• Thanks so much. Although it made me cry to think that this Christmas will not include a call to my brother and his family, I will begin my search to create the new normal, a life without him. You have given me ideas to help me begin to allow my heart to heal. It has only been a little over 2 months but knowing that he would want me to be happy guides me in a way that nothing else can. I do feel the guilt for feeling happy, but my brother, who was a professional gospel singer for over 30 years had dedicated his life since he was 16 in a way that most people can’t begin to understand. I have peace in this knowledge and will try to honor him in the way I know he would want me to. Your story just helped give me the guidance I needed to accomplish this difficult task at a difficult time of year for a grieving heart. Thanks again.

  • My younger brother just died at 75 last night. It was not expect . Today was the 8th year of my husband death. This has been a bad time for me. My brother funeral will be on 11th the same date of my husbands. I pray I can get though the day.

  • It has been over five years since my grandson Jared died at 16, and I learned anew how much his younger brother, now 17 but 12 when the brother he idolized died so suddenly (his mom’s car fell on him while he was changing the oil). Sean did not want to come to my home for Thanksgiving, saying “Grandma, it’s just not the same without Jared. I just don’t want to be there.” I think your words and suggestions may really help this young man as Christmas approaches. Thank you.

  • My brother, John died January 29th of 2016. He spent the Christmas of 2015 with my children and I. We had an awesome Christmas and even better, John came back to our home the second week of January to spend eleven days. John was a talented artist, a mechanic, a builder, a wealth of knowledge, a great son, an only and amazing brother, a special uncle and a heroin addict. John cleaned up with my help and things begin to start looking up for him. They took him to court and then to a doctor’s appointment 3 days before he died.I begged him to stay with me come back to my house after his appointments but he chose to go back to his apartment with the memories in the negative energy would flood his being. He decided to pick up again and on January 29th I received a phone call at approximately 11:30 those five words will haunt me until the day I die, “I’m sorry for your loss.” John was my only sibling we did everything together as kids and we’re close as adults too.he was my son Jesse’s favorite person and vice versa. He taught my daughter Juleah how to tie her shoes, something she’ll never forget. He coined the nickname “beefy” for my son Jake who was such a little peanut. He once put him inside of a reusable shopping bag and carried him around the house. It is a memory that none of us will ever forget ,especially Jake.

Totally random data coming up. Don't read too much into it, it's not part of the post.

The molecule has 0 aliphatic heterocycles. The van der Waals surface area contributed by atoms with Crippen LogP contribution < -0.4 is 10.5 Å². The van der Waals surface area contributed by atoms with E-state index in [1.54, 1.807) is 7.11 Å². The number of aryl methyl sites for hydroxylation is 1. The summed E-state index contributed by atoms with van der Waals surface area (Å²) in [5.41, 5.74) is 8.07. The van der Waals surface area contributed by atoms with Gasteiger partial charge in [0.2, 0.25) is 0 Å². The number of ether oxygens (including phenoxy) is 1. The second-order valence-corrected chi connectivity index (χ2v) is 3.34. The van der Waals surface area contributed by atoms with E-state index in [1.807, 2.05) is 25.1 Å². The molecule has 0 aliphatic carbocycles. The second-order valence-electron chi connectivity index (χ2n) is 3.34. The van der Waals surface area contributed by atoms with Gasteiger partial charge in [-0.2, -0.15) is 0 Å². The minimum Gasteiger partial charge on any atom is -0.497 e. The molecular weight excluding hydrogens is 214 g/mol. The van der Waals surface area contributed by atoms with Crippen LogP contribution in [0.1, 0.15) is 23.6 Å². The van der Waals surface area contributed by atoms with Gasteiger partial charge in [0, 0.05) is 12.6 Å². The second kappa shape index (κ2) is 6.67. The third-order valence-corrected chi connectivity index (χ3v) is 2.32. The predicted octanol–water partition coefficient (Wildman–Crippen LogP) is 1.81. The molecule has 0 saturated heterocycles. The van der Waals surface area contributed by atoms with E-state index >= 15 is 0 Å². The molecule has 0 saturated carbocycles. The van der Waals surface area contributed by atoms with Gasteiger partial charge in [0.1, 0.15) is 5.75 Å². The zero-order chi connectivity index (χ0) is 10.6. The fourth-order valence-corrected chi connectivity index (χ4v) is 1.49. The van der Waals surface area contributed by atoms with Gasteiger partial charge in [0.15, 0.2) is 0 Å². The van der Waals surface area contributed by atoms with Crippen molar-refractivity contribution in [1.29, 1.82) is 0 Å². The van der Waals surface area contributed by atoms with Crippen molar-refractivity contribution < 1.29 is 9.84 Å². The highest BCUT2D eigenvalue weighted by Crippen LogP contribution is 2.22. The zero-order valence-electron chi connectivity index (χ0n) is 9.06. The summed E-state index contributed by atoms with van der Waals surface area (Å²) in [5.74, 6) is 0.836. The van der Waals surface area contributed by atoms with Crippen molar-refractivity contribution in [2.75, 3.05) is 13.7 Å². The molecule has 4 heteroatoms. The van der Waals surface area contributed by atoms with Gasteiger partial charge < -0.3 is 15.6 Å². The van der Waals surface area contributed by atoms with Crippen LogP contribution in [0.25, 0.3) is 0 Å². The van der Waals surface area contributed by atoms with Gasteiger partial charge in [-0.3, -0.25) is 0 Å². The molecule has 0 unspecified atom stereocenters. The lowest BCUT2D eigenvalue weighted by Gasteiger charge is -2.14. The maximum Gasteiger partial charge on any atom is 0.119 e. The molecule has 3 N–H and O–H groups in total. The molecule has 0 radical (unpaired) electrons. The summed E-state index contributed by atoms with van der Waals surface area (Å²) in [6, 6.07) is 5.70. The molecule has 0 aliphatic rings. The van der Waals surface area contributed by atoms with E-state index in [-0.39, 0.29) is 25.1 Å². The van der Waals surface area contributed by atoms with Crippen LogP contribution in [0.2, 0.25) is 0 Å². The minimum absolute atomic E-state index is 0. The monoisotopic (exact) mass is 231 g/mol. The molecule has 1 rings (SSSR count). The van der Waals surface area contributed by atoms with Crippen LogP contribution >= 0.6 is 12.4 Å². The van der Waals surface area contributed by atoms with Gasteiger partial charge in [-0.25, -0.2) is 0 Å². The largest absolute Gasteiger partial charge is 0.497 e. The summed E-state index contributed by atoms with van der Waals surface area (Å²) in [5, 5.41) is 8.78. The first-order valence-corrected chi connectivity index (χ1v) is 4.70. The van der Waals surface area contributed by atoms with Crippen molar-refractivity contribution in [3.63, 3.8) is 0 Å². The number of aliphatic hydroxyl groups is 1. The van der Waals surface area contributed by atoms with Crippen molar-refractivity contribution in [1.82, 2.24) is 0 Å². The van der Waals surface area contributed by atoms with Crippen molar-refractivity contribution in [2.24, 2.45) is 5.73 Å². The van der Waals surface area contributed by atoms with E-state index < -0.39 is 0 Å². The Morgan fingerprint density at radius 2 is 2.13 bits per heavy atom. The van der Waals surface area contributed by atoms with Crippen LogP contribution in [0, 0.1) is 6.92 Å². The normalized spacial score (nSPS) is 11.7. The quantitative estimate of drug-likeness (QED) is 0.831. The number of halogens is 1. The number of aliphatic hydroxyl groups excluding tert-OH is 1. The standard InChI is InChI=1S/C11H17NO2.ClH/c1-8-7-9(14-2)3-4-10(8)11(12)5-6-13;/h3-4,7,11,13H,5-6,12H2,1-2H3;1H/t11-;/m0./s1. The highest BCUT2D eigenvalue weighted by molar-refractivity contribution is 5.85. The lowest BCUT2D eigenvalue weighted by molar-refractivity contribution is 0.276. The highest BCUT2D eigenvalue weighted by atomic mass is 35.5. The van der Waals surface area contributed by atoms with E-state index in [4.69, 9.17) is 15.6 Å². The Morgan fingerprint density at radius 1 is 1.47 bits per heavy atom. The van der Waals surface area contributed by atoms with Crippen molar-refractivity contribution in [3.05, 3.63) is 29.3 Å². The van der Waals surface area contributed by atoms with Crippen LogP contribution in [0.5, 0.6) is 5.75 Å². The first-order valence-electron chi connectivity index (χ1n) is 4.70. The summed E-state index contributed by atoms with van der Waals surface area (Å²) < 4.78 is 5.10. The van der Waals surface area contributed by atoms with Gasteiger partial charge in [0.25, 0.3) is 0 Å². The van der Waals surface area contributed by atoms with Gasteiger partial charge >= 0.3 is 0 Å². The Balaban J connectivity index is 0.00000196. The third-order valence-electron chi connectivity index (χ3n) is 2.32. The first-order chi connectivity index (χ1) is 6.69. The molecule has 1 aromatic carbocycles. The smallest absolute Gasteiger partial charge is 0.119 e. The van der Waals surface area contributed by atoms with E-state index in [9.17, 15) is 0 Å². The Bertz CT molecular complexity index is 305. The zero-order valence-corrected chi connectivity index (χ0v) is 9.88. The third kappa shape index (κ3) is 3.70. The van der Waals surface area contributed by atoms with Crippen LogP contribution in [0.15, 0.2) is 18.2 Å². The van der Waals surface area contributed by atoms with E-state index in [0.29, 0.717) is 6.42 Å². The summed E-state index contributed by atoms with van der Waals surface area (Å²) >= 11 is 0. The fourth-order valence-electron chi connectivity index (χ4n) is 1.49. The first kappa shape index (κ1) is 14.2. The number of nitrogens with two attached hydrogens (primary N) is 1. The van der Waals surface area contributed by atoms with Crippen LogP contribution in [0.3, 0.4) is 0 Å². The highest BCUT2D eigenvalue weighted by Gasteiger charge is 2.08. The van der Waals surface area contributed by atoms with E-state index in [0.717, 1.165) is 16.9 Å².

I will forever miss my brother, it will ever feel robbed of having nieces or nephews two daunt over, I will forever wonder what we would have looked like or what he would have looked like at 40, 50, 60, 70… And I will always to everything in my power to keep his memory alive. 33 for life forever and always missed JP